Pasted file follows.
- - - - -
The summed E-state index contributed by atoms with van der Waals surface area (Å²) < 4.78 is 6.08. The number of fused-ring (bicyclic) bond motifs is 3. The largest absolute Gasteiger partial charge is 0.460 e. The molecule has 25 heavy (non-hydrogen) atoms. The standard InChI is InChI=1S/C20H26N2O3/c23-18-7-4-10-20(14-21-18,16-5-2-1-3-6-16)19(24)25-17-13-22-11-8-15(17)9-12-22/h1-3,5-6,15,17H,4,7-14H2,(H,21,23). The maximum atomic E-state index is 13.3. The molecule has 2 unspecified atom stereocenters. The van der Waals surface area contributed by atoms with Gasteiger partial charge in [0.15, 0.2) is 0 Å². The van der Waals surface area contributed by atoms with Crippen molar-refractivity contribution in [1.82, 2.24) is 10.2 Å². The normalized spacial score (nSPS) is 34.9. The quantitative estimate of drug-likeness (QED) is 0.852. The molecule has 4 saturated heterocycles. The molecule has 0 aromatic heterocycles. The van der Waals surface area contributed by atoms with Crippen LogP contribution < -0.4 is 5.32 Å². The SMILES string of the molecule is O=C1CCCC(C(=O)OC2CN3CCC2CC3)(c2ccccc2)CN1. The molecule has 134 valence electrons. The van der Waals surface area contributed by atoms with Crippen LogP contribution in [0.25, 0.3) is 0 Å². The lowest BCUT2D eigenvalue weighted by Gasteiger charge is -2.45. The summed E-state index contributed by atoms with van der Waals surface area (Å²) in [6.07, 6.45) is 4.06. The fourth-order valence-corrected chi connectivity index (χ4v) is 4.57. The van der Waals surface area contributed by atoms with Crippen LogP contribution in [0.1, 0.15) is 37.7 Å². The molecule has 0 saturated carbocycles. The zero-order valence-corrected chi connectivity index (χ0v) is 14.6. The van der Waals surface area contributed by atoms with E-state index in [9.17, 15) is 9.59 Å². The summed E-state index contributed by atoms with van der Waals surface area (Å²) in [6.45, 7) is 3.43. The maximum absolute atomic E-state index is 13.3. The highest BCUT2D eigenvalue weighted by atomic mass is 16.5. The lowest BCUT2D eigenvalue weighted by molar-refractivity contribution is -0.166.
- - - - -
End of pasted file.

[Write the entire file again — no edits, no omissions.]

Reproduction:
The summed E-state index contributed by atoms with van der Waals surface area (Å²) < 4.78 is 6.08. The number of fused-ring (bicyclic) bond motifs is 3. The largest absolute Gasteiger partial charge is 0.460 e. The molecule has 25 heavy (non-hydrogen) atoms. The standard InChI is InChI=1S/C20H26N2O3/c23-18-7-4-10-20(14-21-18,16-5-2-1-3-6-16)19(24)25-17-13-22-11-8-15(17)9-12-22/h1-3,5-6,15,17H,4,7-14H2,(H,21,23). The maximum atomic E-state index is 13.3. The molecule has 2 unspecified atom stereocenters. The van der Waals surface area contributed by atoms with Gasteiger partial charge in [0.15, 0.2) is 0 Å². The van der Waals surface area contributed by atoms with Crippen molar-refractivity contribution in [1.82, 2.24) is 10.2 Å². The normalized spacial score (nSPS) is 34.9. The quantitative estimate of drug-likeness (QED) is 0.852. The molecule has 4 saturated heterocycles. The molecule has 0 aromatic heterocycles. The van der Waals surface area contributed by atoms with Crippen LogP contribution < -0.4 is 5.32 Å². The SMILES string of the molecule is O=C1CCCC(C(=O)OC2CN3CCC2CC3)(c2ccccc2)CN1. The molecule has 134 valence electrons. The van der Waals surface area contributed by atoms with Crippen LogP contribution in [0.25, 0.3) is 0 Å². The lowest BCUT2D eigenvalue weighted by Gasteiger charge is -2.45. The summed E-state index contributed by atoms with van der Waals surface area (Å²) in [6.07, 6.45) is 4.06. The fourth-order valence-corrected chi connectivity index (χ4v) is 4.57. The van der Waals surface area contributed by atoms with Crippen LogP contribution in [0.1, 0.15) is 37.7 Å². The molecule has 0 saturated carbocycles. The zero-order valence-corrected chi connectivity index (χ0v) is 14.6. The van der Waals surface area contributed by atoms with E-state index in [9.17, 15) is 9.59 Å². The summed E-state index contributed by atoms with van der Waals surface area (Å²) in [6.45, 7) is 3.43. The maximum absolute atomic E-state index is 13.3. The highest BCUT2D eigenvalue weighted by atomic mass is 16.5. The lowest BCUT2D eigenvalue weighted by molar-refractivity contribution is -0.166.